Different breeds, different needs?
Huge improvements in lean meat production of pigs have been made over the last 30 years. For example, since 1972, backfat depths have nearly halved in 60-80 kg carcasses. And still, the quest goes on to produce a pig that has a 'perfect genoytpe', which can deal with environmental factors, diseases and most of all can deal with feed very efficiently!
By Emmy Koeleman
Different breeds of pigs may hypothetically have different nutritional needs. Although not so many different breeds are used for commercial pig farming (Large White, Landrace and the Duroc are the most common) I am quite curious to see if these breeds also deal with feed in a different way. Will we be feeding pigs based on their individual genotype in the future?
Breed specific products
Breed specific feed is already quite common in the pet food industry. Of all the animal species, the dog may be the most diverse. Dalmatians, for example, are susceptible to bladder stones, while Poodles and Akitas are susceptible to sebaceous adenitis, a skin disease that results in hair loss, toughening of the skin, and greasy coat.
Through the mapping of the canine genome in 2004 and the application of nutrigenomics specific feed for specific breeds took off. Royal Canin for example has an extensive range of 'breed specific products'. Of course, the pet food industry is an industry very much different than the commercial pig industry. And the pig breeds we currently use for meat production are not so diverse as the number of dog breeds we see on the streets.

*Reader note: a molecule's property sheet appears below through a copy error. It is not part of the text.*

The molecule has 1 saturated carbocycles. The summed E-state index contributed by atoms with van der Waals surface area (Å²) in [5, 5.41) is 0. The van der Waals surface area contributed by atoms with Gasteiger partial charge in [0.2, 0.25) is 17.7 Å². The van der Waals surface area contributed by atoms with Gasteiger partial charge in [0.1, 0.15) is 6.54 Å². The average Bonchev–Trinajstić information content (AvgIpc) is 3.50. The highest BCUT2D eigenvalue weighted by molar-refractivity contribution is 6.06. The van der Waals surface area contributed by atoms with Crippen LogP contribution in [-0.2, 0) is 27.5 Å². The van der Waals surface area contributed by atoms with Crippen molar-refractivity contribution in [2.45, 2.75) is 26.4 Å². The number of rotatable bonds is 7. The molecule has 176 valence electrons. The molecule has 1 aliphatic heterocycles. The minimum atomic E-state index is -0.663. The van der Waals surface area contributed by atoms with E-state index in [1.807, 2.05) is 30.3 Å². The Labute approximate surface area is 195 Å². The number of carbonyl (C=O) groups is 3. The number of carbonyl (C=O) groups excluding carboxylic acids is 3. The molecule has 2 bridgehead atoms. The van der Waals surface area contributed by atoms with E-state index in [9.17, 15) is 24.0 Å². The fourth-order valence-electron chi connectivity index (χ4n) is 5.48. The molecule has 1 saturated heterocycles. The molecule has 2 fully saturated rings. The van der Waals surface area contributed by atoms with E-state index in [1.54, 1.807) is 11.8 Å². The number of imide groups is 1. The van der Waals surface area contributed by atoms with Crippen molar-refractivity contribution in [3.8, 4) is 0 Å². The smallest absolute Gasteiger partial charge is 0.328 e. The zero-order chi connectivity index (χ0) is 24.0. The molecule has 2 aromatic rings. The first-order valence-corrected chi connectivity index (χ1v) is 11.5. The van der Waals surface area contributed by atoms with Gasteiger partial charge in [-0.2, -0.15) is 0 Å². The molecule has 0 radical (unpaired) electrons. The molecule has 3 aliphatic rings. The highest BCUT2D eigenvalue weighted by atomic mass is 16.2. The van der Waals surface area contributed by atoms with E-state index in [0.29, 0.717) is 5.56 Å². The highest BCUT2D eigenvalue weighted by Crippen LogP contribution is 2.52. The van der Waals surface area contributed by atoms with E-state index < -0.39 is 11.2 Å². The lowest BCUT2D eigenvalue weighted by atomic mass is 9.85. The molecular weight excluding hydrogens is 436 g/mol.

One example I found that points towards the hypothesis that pig breeds need different diets, is a study (University of Illinois (Zou et al. 1992). This study looked at milk composition of different pig breeds. Colostrum and milk composition of primiparous purebred Yorkshire gilts and Chinese Meishan gilts were compared.
Gilts were managed the same among groups and were fed the same diets. At the time of farrowing, lactose content was about 50% lower in colostrum from Meishan gilts compared with Yorkshire gilts (20 vs. 30 mg/ml, respectively). Total protein in colostrum (within 8 hour of birth of the first pig) was slightly higher in the Meishan gilts than in the Yorkshire gilts.
Milk fat differences between these breeds was particularly interesting. Meishan pigs are known for their high body adipose content and they clearly have a different metabolism of dietary lipid compared with the leaner US breeds. Fat content in colostrum and milk of Meishan gilts was significantly higher than the Yorkshire gilts throughout the lactation period.
The above mentioned study is one example that shows that different breeds have different metabolic systems. This in turn means can point towards the fact that certain pig breeds can handle nutrients more efficient for example or are more susceptible to certain toxic substances in the feed.
I see that future animal nutrition research will focus more on exploring the animal genes to find out which type of diet suits the pigs the best – both in terms of feed and meat efficiency as well as animal health and fertility.
Also for example which breed can withstand heat or harsh conditions better? This gene-approach is an existing new era but also an eerie one. I hope it doesn't mean that we only look at the pigs through a microscope, but also that we keep enjoy looking and observing them in real life.
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